But, as of April 17, 2018, GCIDs can no longer be used in place of a UPC, EAN, JAN, or ISBN to create ASINs. If your brand has been approved for the Brand Registry program and you don’t have UPCs, EANs, JANs, or ISBNs for your products, apply for GTIN exemption.
Looking for an agency to assist you with your Amazon selling endeavors? Check out our Amazon agency buying guide to learn how to choose the right agency for you – and why Tinuiti might be that agency.
Should you get a barcode prefix from the GS1 or buy barcodes from you?
Why we may be a Better Deal.
GS1, formerly the Uniform Code Council (UCC), is the provider of UPC barcode prefixes. A company goes to the GS1, they purchase a prefix and then are responsible for the self-assignment of the identification numbers that go after the prefix.
In 2002 GS1 attempted to codify the agreement with UPC Barcode prefix holders which included renewal fees. The codified agreement included rules that were in the form of a contract which included not being able to subdivide a barcode number. Prior to this, there were no signed restrictive agreements with any prefix holders.
They started sending out renewal notices insisting that the prefix holders pay renewal fees and agree to the new terms and conditions. Ultimately a class action suit was levied against the GS1 in the state of Washington and the GS1 lost. All prefix owners prior to August 28, 2002 became exempt from the GS1’s renewal fees and new codified agreement.
All of the UPC barcode prefixes that we own are 6 digit prefixes and all predate 2002.
Quoting the UCC Settlement web site:
This Settlement provides that companies who became members of UCC before August 28, 2002, are not obligated to pay membership renewal fees to UCC to maintain membership as a condition for their use of Company Prefixes issued to them by UCC, or as a condition for Basic Membership Benefits as defined in the Class Settlement Agreement. Class members who have paid a renewal fee to UCC are entitled to compensation from a $3,895,000 settlement fund. The settlement also provides that the “licensing agreement,” which accompanied UCC renewal fee invoices, is null and void as to those who became members in UCC before August 28, 2002. **
In addition to renewal fees and added constraints, the GS1 also implemented variable-length 6, 7, 8 and 9 digit prefixes. Prior to this time, all prefixes were 6 digits in length allowing prefix holders to create as many as 100,000 UPCs. The GS1 realized that not every company needed to be able to generate 100,000 UPCs and also realized that by creating these variable-length prefixes, they would be able to sell more prefixes, for more money, to more people.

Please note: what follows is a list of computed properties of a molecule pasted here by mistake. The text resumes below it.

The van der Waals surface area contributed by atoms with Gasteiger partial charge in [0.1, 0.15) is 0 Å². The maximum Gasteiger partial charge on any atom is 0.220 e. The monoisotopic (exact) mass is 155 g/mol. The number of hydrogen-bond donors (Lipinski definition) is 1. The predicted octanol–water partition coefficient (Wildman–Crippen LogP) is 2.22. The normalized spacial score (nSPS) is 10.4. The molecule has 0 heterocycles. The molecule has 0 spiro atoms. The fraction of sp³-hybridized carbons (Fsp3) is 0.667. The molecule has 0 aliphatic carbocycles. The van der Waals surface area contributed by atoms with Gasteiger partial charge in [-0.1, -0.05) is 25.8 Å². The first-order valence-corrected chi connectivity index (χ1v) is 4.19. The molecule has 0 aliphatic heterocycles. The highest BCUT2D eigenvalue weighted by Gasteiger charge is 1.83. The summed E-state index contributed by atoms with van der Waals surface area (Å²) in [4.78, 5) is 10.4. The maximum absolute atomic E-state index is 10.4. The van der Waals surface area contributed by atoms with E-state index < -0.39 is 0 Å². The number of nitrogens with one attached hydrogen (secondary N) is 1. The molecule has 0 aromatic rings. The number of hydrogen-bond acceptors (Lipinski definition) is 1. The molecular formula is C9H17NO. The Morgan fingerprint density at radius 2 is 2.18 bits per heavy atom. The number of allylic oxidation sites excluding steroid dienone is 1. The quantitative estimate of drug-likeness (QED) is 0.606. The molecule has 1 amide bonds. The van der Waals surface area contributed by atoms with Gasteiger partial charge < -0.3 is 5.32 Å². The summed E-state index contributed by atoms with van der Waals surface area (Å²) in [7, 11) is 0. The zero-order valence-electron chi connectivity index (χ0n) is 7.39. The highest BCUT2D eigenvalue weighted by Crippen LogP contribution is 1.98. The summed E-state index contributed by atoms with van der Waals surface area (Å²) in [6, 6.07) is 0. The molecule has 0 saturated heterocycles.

As far as we know, there are only a handful of companies that require a copy of this certificate: Kroger, Walmart/Sam’s Club, JC Penney and Macy’s. Depending on your buyer and region, Walgreen’s, Lowes and Home Depot may have additional requirements. It’s always important to ask your (major) retailers for their Vendor Compliance Documents prior to purchasing from us. According to our clients, we have sold barcodes to companies with products in Pep-Boys, Autozone, Amazon, Guitar Center, CD Baby, Whole Foods, Raley’s, Toys-R-Us, Safeway, Longs (CVS), etc.
The GS1 maintains the database of UPC Prefixes. It is our opinion that, although this database is conceptually a great idea, and has to be maintained, it is virtually ignored, unknown and unused.
Retailers input information from product data sheets filled out or given to them by their suppliers. The supplier gives the retailer the product information including the barcode based on the complete 12 digit code and the retailer enters it into their point of sale system.
There are no formal centralized databases of all product barcodes. Using the mathematical formula x=11*10 there are potentially 10 billion products that can be represented by UPC-A Barcodes at any given time. This, more than anything else, explains why there is no centralized database of products. No one has the bandwidth, energy or resources to catalog something this massive.
There is nothing programmed into a UPC barcode. The bars only represent the 12 digit number that is the barcode. The retailer associates these 12 numbers with the product information. This information is pulled from the retailer’s database when a product is scanned.
You have two choices when you need to buy a barcode or block of barcodes. You purchase directly from the GS1 (They charge a minimum of $750.00 plus a yearly renewal fee) or you purchase from us or a company like ours. Unlike some others, we do not charge set-up or renewal fees.
Quoting George Laurer, “Often I am asked if a person that purchases a number from a subset seller will have legal problems in the future. Again, I am not a lawyer, but if the number was originally assigned to the seller by the UCC before August 2002, the answer is no problem.”****
The decision to go with the GS1 or us is a matter of economies of scale. GS1 charges an upfront fee and a yearly renewal fee based upon the number of 12-digit barcode numbers that you need along with your company’s revenue. The more you make, the more the barcode prefix will cost you, and this amount can increase over time. We believe that the GS1 is a great organization, they provide a tremendous service, however, for a small business with a limited budget, we makes the most sense.